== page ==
Style Details

Name
Wild Spe­cial­ty Beer
Cate­go­ry
Ame­ri­can Wild Ale
BJCP Style Code
28 C
Appearan­ce
Varia­ble by base style, gene­ral­ly showing a color, tint, or hue from any fruit (if used) in both the beer and the head. Cla­ri­ty can be varia­ble; some haze is not a fault. Head reten­ti­on is often poor.
Aro­ma
Varia­ble by base style. Should show the fruit, sour and/or funk of a wild fer­men­ta­ti­on, as well as the cha­rac­te­ris­tics of the spe­cial ingre­dients used. The best examp­les will blend the aro­ma­tics from the fer­men­ta­ti­on with the spe­cial ingre­dients, crea­ting an aro­ma that may be dif­fi­cult to attri­bu­te pre­cise­ly.
Fla­vour
Varia­ble by base style. Should show the fruit, sour and/or funk of a wild fer­men­ta­ti­on, as well as the cha­rac­te­ris­tics of the spe­cial ingre­dients used. Any fruit sweet­ness is gene­ral­ly gone, so only the esters typi­cal­ly remain from the fruit. The sour cha­rac­ter from the fruit and wild fer­men­ta­ti­on could be pro­mi­nent, but should not be over­whel­ming. The aci­di­ty and tan­nin from any fruit can both enhan­ce the dry­ness of the beer, so care must be taken with the balan­ce. The aci­di­ty should enhan­ce the per­cep­ti­on of the fruit fla­vor, not detract from it. Wood notes, if pre­sent, add fla­vor but should be balan­ced.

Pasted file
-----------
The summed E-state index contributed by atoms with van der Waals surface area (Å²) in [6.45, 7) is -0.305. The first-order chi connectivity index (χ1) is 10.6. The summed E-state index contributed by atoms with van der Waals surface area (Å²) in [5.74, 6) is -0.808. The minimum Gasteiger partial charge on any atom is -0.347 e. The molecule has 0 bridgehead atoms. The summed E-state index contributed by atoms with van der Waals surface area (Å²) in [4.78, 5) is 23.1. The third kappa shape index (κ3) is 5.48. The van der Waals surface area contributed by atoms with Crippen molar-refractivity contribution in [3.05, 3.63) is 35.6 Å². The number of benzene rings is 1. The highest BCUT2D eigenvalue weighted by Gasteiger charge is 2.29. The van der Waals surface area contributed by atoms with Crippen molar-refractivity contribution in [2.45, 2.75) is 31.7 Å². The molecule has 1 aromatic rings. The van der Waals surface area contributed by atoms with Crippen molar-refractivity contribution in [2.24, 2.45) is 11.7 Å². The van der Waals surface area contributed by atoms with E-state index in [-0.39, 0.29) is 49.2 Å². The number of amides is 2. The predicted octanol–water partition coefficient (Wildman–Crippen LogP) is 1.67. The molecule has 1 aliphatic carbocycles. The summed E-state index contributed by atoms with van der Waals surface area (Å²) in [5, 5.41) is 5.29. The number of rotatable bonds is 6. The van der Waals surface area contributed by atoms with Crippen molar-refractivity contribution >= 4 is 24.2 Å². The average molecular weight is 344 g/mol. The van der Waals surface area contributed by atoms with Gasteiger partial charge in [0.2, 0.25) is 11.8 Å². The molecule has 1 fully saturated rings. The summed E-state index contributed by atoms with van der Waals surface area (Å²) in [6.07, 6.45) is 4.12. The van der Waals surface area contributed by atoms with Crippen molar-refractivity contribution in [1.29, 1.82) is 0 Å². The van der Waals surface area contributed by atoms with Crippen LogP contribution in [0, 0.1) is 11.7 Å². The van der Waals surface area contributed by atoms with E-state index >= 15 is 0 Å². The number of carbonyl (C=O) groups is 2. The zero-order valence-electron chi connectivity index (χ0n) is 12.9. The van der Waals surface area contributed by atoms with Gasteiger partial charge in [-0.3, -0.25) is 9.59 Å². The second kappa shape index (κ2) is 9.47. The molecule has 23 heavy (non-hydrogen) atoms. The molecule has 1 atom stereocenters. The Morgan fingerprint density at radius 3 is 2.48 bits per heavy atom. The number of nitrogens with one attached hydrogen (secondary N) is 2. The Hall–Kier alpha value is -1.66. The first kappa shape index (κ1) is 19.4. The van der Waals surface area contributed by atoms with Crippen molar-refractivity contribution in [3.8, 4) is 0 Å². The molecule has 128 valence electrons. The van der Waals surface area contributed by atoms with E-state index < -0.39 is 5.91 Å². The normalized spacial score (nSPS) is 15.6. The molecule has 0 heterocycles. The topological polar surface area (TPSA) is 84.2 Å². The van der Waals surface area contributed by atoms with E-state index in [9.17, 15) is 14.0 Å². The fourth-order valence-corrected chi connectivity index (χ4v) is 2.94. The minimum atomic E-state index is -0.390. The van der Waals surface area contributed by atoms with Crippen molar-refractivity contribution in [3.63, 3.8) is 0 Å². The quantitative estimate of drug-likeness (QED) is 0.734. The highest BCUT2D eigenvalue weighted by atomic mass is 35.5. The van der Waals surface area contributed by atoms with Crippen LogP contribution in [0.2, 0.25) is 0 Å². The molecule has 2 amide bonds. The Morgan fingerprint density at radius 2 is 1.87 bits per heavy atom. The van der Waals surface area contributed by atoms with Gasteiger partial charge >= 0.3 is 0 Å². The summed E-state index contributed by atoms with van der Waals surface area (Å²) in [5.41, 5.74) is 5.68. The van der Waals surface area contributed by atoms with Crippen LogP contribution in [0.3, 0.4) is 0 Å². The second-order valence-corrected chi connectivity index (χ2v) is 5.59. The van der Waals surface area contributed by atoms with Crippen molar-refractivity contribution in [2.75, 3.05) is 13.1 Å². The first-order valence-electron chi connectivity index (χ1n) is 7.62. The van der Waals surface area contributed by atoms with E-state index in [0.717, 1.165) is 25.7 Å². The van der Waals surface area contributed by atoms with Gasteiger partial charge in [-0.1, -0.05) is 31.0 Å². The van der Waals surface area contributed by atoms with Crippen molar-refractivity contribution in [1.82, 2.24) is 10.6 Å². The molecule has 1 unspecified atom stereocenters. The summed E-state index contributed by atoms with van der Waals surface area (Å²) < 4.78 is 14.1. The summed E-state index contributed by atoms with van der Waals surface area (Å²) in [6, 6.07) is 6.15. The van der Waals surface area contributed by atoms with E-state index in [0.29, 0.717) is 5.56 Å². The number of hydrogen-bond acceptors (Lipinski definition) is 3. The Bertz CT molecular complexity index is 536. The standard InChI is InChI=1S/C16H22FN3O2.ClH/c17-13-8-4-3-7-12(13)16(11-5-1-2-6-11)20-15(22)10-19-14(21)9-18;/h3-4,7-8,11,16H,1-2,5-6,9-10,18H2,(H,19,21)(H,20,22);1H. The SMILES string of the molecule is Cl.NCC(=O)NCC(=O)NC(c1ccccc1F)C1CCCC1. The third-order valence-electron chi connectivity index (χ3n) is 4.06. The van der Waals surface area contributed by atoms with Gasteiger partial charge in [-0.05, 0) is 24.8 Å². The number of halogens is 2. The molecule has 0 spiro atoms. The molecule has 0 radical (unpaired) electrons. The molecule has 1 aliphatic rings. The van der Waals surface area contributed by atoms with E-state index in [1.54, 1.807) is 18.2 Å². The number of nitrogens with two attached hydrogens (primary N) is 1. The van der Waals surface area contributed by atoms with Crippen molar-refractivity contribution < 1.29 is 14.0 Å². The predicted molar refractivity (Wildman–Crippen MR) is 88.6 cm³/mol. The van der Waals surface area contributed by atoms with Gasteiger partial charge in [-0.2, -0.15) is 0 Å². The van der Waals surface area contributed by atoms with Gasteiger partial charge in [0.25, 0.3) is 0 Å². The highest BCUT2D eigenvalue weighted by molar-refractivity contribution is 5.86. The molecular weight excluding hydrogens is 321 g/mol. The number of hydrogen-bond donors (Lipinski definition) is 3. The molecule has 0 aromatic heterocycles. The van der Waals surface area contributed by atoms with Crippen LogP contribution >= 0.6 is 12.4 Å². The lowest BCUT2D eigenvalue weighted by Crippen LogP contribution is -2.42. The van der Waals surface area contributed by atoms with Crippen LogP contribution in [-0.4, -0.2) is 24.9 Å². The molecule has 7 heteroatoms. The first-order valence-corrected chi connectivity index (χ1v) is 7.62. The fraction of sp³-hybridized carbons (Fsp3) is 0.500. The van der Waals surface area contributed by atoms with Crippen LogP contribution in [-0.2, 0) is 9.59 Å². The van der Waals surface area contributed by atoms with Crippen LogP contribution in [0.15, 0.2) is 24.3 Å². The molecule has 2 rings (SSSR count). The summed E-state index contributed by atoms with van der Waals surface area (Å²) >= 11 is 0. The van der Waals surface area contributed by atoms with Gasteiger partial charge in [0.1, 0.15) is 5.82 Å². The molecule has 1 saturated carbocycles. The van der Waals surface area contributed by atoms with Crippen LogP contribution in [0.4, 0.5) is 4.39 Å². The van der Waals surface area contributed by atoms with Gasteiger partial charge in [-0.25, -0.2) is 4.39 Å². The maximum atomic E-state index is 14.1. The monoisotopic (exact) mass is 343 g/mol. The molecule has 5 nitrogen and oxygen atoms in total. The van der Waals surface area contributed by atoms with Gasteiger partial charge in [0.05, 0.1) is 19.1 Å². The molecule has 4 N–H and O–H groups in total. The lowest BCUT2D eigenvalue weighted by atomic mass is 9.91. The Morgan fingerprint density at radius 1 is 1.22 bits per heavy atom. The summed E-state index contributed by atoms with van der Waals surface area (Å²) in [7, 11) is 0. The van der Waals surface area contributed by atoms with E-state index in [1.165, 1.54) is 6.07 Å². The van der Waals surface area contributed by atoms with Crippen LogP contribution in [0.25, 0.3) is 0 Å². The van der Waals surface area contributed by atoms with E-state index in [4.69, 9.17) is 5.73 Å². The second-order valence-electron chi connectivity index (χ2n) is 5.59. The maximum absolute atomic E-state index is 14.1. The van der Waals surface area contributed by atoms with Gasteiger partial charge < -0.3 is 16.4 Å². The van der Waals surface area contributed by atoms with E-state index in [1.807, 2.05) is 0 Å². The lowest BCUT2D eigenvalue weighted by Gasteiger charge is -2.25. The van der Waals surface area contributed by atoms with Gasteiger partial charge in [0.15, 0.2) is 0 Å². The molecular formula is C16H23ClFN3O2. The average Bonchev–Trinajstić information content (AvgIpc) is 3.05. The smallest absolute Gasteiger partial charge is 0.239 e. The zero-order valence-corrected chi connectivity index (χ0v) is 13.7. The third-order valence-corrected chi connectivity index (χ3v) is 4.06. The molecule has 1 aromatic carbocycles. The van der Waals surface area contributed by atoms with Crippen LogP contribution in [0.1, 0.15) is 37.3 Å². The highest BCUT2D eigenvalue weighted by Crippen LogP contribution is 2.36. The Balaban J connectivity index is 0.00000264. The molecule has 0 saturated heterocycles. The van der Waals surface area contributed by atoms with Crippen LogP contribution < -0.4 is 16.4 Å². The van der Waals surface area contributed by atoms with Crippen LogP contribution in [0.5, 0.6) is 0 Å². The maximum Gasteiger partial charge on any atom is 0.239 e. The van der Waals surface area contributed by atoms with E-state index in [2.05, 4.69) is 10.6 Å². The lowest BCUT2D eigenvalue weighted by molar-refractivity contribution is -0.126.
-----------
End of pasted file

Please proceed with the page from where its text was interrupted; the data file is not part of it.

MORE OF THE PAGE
Mouth­feel
Varia­ble by base style. Gene­ral­ly a light body, ligh­ter than what might be expec­ted from the base style. Gene­ral­ly mode­ra­te to high car­bo­na­ti­on; car­bo­na­ti­on should balan­ce the base style if one is decla­red. The pre­sence of tan­nin from some fruit or wood can pro­vi­de a slight astrin­gen­cy, enhan­ce the body, or make the beer seem dri­er than it is.
Over­all Impres­si­on
A sour and/or fun­ky ver­si­on of a fruit, herb, or spi­ce beer, or a wild beer aged in wood. If wood-aged, the wood should not be the pri­ma­ry or domi­nant cha­rac­ter.
Typi­cal Ingre­dients
Vir­tual­ly any style of beer. Any com­bi­na­ti­on of Sac­charo­my­ces, Brett­ano­my­ces, Lac­to­ba­c­il­lus, Pedio­coc­cus, or other simi­lar fer­menters. Can also be a blend of styles. While cher­ries, raspber­ries, and peaches are most com­mon, other fruits can be used as well. Vege­ta­bles with fruit-like cha­rac­te­ris­tics (chi­le, rhubarb, pump­kin, etc.) may also be used. Wood or bar­rel aging is very com­mon, but not requi­red.
Histo­ry
Modern Ame­ri­can craft beer inter­pre­ta­ti­ons of Bel­gi­an wild ales, or expe­ri­men­ta­ti­ons inspi­red by Bel­gi­an wild ales.
Comments
A wild beer fea­turing fruit, herbs, spi­ces, or wood based on a style other than lam­bic. Could be ano­t­her Clas­sic Style (nor­mal­ly sour or not), or some­thing more gene­ric. The­se beers may be aged in wood, but any wood cha­rac­ter should not be a pri­ma­ry or domi­nant fla­vor.
Com­mer­cial Examp­les
Cas­ca­de Bour­bo­nic Pla­gue, Jes­ter King Atri­al Rubici­te, New Bel­gi­um Eric’s Ale, New Gla­rus Bel­gi­an Red, Rus­si­an River Sup­pli­ca­ti­on, The Lost Abbey Cuvee de Tom­me
Ori­gi­nal Gra­vi­ty
0.000 - 0.000 SG
Final Gra­vi­ty
0.000 - 0.000 SG
Color
0 - 0 SRM
Alco­hol
0.0 - 0.0 %vol
Bit­ter­ness
0 - 0 IBU